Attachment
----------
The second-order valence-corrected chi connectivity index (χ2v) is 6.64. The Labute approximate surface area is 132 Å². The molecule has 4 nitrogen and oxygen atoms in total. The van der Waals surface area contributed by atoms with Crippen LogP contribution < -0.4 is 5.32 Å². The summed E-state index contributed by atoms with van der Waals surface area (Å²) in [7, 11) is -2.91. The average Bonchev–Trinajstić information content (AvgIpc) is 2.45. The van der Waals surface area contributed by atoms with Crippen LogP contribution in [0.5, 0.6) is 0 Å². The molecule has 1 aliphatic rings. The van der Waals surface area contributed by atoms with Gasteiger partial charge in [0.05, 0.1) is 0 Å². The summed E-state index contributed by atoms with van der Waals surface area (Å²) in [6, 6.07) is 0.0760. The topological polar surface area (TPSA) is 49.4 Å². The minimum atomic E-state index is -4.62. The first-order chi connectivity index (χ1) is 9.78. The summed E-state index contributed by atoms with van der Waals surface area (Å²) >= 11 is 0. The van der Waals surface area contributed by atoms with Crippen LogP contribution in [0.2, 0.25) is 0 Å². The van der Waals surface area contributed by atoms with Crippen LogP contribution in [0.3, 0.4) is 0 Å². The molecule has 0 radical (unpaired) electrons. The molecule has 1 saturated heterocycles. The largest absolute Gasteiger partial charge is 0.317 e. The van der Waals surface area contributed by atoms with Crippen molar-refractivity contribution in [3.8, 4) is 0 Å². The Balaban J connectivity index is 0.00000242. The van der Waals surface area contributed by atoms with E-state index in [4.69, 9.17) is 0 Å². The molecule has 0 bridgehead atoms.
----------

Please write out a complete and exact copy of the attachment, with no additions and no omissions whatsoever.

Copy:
The second-order valence-corrected chi connectivity index (χ2v) is 6.64. The Labute approximate surface area is 132 Å². The molecule has 4 nitrogen and oxygen atoms in total. The van der Waals surface area contributed by atoms with Crippen LogP contribution < -0.4 is 5.32 Å². The summed E-state index contributed by atoms with van der Waals surface area (Å²) in [7, 11) is -2.91. The average Bonchev–Trinajstić information content (AvgIpc) is 2.45. The van der Waals surface area contributed by atoms with Crippen LogP contribution in [0.5, 0.6) is 0 Å². The molecule has 1 aliphatic rings. The van der Waals surface area contributed by atoms with Gasteiger partial charge in [0.05, 0.1) is 0 Å². The summed E-state index contributed by atoms with van der Waals surface area (Å²) in [6, 6.07) is 0.0760. The topological polar surface area (TPSA) is 49.4 Å². The minimum atomic E-state index is -4.62. The first-order chi connectivity index (χ1) is 9.78. The summed E-state index contributed by atoms with van der Waals surface area (Å²) >= 11 is 0. The van der Waals surface area contributed by atoms with Crippen LogP contribution in [0.2, 0.25) is 0 Å². The van der Waals surface area contributed by atoms with Crippen LogP contribution in [0.3, 0.4) is 0 Å². The molecule has 0 radical (unpaired) electrons. The molecule has 1 saturated heterocycles. The largest absolute Gasteiger partial charge is 0.317 e. The van der Waals surface area contributed by atoms with Crippen molar-refractivity contribution in [3.8, 4) is 0 Å². The Balaban J connectivity index is 0.00000242. The van der Waals surface area contributed by atoms with E-state index in [4.69, 9.17) is 0 Å². The molecule has 0 bridgehead atoms.